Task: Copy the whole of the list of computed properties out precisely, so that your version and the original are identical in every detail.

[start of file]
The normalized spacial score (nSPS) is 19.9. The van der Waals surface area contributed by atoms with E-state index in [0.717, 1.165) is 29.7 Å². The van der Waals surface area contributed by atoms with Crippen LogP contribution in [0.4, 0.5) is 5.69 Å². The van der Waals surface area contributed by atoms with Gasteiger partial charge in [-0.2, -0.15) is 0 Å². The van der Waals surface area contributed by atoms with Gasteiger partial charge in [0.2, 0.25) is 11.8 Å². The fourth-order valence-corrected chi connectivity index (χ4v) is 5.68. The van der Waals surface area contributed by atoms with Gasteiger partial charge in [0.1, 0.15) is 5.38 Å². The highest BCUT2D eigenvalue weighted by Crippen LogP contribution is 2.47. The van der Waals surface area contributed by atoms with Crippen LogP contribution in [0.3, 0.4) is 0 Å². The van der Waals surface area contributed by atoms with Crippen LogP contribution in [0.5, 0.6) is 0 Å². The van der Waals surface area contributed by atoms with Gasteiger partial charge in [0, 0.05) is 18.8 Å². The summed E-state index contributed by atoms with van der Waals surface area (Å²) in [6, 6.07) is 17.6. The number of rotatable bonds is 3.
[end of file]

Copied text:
The normalized spacial score (nSPS) is 19.9. The van der Waals surface area contributed by atoms with E-state index in [0.717, 1.165) is 29.7 Å². The van der Waals surface area contributed by atoms with Crippen LogP contribution in [0.4, 0.5) is 5.69 Å². The van der Waals surface area contributed by atoms with Gasteiger partial charge in [-0.2, -0.15) is 0 Å². The van der Waals surface area contributed by atoms with Gasteiger partial charge in [0.2, 0.25) is 11.8 Å². The fourth-order valence-corrected chi connectivity index (χ4v) is 5.68. The van der Waals surface area contributed by atoms with Gasteiger partial charge in [0.1, 0.15) is 5.38 Å². The highest BCUT2D eigenvalue weighted by Crippen LogP contribution is 2.47. The van der Waals surface area contributed by atoms with Crippen LogP contribution in [0.3, 0.4) is 0 Å². The van der Waals surface area contributed by atoms with Crippen LogP contribution in [0.5, 0.6) is 0 Å². The van der Waals surface area contributed by atoms with Gasteiger partial charge in [0, 0.05) is 18.8 Å². The summed E-state index contributed by atoms with van der Waals surface area (Å²) in [6, 6.07) is 17.6. The number of rotatable bonds is 3.